A study [PDF] came out yesterday (perhaps a few months too late) that puts the lie to conservative claims that majority sign-up, the union organizing technique that would become standard under the Employee Free Choice Act, leads to increased union intimidation. The study is from Illinois, where state labor law allows government employees to use majority sign-up to organize public-sector unions, and it found that in the course of organizing some 22,000 workers in a variety of different occupations over six years, there was only one complaint of intimidation, which was dismissed for lack of evidence. Perhaps the most interesting finding is this:
It is important to note that even in cases where an MIP petition did not end up with an MIP order of certification, union coercion was nonexistent. In no case was a petition withdrawn or dismissed because of union coercion. Over half of the petitions that were withdrawn were done so because the union was unable to show a majority interest. Petitions were mostly dismissed because the “union failed to show that it sought an appropriate bargaining unit.” Additionally, in a few cases, MIP were converted to representation elections because another union intervened and also petitioned to be the bargaining agent. Again in no case was any union intimidation evident.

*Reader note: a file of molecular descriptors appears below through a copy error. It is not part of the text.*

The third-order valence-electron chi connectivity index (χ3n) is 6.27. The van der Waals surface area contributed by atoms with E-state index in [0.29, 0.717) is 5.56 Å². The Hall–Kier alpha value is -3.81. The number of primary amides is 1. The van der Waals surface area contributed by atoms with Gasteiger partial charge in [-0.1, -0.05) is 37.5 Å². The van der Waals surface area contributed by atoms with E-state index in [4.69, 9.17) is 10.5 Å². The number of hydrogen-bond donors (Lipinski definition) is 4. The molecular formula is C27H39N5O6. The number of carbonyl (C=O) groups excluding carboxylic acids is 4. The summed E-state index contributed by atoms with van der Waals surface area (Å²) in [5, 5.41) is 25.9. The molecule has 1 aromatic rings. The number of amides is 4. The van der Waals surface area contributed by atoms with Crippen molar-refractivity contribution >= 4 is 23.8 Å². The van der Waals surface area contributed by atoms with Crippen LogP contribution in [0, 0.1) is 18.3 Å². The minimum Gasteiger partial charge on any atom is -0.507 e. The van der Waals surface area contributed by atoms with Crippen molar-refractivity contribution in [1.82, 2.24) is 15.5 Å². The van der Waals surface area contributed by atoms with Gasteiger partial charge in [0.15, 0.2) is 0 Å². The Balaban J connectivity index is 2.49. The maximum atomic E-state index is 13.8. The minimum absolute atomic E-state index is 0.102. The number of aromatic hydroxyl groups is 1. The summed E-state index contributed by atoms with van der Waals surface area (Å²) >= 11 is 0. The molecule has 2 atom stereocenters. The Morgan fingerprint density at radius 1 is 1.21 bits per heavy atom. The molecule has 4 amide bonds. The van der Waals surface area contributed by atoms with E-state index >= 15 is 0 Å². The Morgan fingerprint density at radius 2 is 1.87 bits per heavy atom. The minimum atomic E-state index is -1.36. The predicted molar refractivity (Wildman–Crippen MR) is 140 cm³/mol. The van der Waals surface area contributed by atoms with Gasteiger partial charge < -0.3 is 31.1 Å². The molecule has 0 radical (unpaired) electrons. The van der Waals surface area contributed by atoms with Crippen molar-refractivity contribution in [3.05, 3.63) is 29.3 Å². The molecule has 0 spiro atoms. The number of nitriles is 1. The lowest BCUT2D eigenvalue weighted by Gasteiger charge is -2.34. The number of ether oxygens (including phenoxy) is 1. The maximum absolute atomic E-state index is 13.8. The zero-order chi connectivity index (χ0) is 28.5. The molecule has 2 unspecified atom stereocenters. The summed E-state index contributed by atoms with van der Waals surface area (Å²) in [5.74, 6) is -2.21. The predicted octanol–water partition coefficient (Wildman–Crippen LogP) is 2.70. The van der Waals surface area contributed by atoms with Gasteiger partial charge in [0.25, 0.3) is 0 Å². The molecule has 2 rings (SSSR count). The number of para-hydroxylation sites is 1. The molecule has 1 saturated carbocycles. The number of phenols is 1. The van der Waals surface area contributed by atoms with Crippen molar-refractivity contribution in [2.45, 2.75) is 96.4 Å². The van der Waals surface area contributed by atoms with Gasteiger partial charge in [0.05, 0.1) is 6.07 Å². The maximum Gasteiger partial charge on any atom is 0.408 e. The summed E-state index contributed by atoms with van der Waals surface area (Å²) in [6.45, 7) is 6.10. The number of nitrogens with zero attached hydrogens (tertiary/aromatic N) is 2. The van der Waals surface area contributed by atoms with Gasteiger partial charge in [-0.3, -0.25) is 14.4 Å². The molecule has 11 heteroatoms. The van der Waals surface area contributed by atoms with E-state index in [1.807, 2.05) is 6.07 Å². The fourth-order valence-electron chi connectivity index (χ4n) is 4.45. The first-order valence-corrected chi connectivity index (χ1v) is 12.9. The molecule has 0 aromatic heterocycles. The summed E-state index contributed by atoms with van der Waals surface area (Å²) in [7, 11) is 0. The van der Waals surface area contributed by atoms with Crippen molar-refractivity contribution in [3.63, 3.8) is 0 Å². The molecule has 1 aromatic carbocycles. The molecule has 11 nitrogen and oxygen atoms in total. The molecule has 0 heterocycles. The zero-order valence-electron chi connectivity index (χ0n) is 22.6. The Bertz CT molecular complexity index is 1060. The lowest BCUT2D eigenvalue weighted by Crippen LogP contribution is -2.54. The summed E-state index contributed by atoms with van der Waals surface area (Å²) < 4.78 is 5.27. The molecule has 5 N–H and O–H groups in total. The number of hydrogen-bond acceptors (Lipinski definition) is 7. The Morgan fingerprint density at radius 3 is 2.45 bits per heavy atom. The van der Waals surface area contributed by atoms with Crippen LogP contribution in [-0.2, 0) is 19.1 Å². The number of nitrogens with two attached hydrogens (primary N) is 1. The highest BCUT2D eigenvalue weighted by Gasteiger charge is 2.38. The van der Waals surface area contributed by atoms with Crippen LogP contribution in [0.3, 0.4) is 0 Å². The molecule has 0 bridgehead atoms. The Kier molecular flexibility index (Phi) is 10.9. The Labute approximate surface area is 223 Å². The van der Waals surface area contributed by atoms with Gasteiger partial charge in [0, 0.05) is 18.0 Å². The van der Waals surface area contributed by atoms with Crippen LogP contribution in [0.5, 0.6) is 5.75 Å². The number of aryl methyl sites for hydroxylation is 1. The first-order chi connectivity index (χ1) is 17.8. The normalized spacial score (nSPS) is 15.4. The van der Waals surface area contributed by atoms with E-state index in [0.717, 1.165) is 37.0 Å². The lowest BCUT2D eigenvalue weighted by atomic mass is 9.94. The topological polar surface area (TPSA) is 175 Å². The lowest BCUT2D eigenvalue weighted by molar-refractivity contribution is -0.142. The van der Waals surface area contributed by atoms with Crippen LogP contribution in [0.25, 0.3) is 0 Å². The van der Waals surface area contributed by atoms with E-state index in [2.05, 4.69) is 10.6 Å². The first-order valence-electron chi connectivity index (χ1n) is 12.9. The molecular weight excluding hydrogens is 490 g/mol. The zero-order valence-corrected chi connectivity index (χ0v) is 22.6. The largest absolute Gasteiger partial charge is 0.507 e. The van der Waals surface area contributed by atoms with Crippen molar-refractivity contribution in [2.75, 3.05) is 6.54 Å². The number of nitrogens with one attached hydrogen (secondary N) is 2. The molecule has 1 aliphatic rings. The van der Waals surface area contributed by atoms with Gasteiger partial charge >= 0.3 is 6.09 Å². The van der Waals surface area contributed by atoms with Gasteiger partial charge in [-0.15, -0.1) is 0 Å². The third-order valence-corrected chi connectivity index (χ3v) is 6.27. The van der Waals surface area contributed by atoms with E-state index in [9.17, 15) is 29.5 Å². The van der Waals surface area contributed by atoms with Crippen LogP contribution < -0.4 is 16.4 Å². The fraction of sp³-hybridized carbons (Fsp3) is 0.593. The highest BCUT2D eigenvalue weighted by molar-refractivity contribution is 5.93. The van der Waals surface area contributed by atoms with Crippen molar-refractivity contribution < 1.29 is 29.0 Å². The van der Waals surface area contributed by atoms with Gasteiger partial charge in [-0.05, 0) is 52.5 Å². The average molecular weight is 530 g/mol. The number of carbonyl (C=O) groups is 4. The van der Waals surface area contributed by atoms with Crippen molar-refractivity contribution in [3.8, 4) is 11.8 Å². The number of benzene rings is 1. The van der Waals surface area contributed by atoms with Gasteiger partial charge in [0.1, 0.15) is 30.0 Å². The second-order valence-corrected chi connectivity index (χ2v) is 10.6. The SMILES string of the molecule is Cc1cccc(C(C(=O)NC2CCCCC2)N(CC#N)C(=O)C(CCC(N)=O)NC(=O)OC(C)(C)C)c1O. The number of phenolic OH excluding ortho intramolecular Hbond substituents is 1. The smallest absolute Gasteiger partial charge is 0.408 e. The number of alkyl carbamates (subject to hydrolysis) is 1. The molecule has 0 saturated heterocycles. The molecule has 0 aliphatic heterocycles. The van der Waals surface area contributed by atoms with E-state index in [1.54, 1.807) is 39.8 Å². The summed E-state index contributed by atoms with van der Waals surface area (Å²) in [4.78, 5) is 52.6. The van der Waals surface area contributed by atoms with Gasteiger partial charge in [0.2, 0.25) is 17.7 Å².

That is, even when organizers couldn't gain enough support to succeed, there were no reports of intimidation. While it's worth noting that this study was partially funded by the AFL-CIO, I haven't seen any empirical evidence that union intimidation is common from the business community. In fact, let me put out a call -- if anyone has any evidence to support the Chimera-like claims of conservatives on the issue of union intimidation, do throw a link in the comments.
-- Tim Fernholz